Shopkeeper Francisca Reguero is used to sorting out tricky problems for her customers.
Since the euro was introduced just over a year ago, she has spent much of her time explaining prices in the new currency to many of the older people who visit her estanco or tobacconist shop in the small village of Capileira in southern Spain.
But today she faces a rather different challenge. Her customers include three British students, including myself, who arrived in Capileira two days earlier and are spending a week learning Spanish in the glorious setting of the Sierra Nevada mountains.
We are accompanied by our teacher Ramon Alvarez who, like Senora Reguero, does not speak English. When I met Ramon at Malaga Airport and he began asking me questions in Spanish, I thought that it was some sort of early test. It was only later that I discovered we would be communicating in Spanish throughout the week.
Things go pretty well in the estanco as we ask for stamps to put on our postcards. Senora Reguero is understanding about some of our less-than-perfect pronunciations. "It's better to learn Spanish here in Spain," she says.
Elsewhere in the village, other students are practising Spanish by asking directions to the museum, or supermarket. Many residents are familiar with being bit-part players in students' practical assignments and do not seem to mind any slight inconvenience.
Capileira, with a population of 900, sits neatly towards the top of the beautiful Alpujarra region and is about two hours by car from Granada.
British students have been going to the village since May 2001 after Patsy Pilkington, who lives in Dorchester, Dorset, set up a company called The Spanish Experience.
For around pound;500, they receive five mornings of tuition, along with hotel accommodation, evening meals and the chance to join organised walks.
Air fares are extra.
This week I am one of a total of seven students who are split into three groups according to our level of Spanish. Ramon Alvarez takes the most advanced group where discussions cover everything from farming in Spain to sex discrimination at work.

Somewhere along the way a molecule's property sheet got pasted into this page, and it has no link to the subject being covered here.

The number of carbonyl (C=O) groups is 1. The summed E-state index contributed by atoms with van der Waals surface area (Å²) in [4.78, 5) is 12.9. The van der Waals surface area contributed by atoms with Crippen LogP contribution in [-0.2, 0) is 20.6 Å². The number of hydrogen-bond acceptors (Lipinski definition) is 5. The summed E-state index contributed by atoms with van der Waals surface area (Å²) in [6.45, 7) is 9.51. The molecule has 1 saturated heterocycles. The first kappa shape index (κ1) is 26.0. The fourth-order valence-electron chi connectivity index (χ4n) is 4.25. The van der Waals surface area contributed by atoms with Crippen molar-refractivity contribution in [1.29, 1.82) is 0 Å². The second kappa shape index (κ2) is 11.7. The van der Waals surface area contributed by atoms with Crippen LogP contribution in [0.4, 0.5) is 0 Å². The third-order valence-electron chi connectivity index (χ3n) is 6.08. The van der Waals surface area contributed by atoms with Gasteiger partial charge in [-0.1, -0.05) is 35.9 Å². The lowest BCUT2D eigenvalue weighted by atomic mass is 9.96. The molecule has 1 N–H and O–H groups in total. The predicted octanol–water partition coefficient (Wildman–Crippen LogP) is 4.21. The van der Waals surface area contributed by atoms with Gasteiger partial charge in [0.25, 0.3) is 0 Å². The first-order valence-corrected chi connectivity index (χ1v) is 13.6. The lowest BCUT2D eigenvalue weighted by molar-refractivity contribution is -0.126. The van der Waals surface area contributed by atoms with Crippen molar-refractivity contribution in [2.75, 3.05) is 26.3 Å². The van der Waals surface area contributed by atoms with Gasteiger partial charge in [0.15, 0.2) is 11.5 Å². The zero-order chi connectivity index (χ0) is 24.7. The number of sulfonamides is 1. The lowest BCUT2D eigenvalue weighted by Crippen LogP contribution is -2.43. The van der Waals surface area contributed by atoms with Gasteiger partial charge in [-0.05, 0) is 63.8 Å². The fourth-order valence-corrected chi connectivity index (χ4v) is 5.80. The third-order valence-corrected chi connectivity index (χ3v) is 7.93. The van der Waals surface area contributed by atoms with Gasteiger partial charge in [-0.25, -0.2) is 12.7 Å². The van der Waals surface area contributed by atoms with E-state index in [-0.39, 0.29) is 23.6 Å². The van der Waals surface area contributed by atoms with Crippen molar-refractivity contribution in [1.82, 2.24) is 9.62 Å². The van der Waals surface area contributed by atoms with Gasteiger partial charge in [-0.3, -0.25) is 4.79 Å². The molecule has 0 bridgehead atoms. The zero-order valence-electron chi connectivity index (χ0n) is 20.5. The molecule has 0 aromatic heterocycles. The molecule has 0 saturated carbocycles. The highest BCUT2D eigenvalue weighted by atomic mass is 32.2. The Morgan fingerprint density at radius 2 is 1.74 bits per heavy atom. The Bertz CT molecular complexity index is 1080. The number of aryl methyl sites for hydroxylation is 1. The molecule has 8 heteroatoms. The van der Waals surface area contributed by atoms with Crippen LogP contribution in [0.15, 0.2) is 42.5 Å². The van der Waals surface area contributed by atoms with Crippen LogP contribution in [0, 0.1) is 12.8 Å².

The challenge of being forced to speak in Spanish, and check words we do not understand by finding alternative words in Spanish, is quite unlike anything I have experienced during three years of studying the language in the UK - most of it in evening classes at a college.
Fortunately Senor Alvarez, who has been a teacher for 12 years, speaks more slowly and clearly than probably any Spaniard you will ever meet. He trained himself to speak at half his normal speed to help students and regularly accentuates difficult words.
Senor Alvarez prefers teaching adults who already understand a little Spanish because, he says, they spend more time discussing politics or culture. Grammar is inter-woven into the lessons, but the emphasis is on conversation through the so-called "natural approach".
"Grammar is important at the same time as you are talking," he explains to me in the first interview for The TES that I have conducted entirely in Spanish. "I tell my students that meeting me is like meeting the man in the street here who doesn't speak any English."
Walking around the village, hearing Spanish being spoken in the bars and shops, helps vocabulary come flooding back. Suddenly verb endings do not seem so much of a nightmare either.
Josephine Boath, a chartered secretary from London, learnt Spanish more than 30 years ago and joined the programme to refresh her memory before buying a holiday home in Spain. "It is great to be able to hold proper conversations rather than just to speak 'pigeon' Spanish," she says.
Although the other two teachers speak English as well, they also spend most of their time speaking in the language they are trying to teach. Pilar Ruiz, who trained as a teacher in Spain before spending a year working at a school in Northampton, admits she had to refine her accent. "You change the micro-chip in your head. You have to speak slowly enough for the learners to understand without it sounding silly."
Every student has a story about the moment they knew they had moved to a new level. In the case of Pat Brafield, a former French teacher from Kent who did not speak any Spanish before she went to Capileira, it came in a shop in Granada's Alhambra Palace.
"A man asked me a question and I knew the answer because it was something that we had learnt in class," she says.
Jo Holmes, who trained as a teacher in England, is working with two students who, just days earlier, hardly understood a word of Spanish. Where there is confusion she uses words such as los canales that sound the same in both languages. To demonstrate thirst, she points to a bottle of water on the table while, in the case of beauty, she points to las montanas across the valley.
Ms Holmes is in no doubt that students learn more quickly in a country where they hear the language being spoken all the time.
She says. "Here it seems more natural to be speaking Spanish. I never have to tell the students to go off and learn."
Neil Merrick visited Capileira as a guest of The Spanish Experience. Tel: 01305 262702www.thespanishexperience.com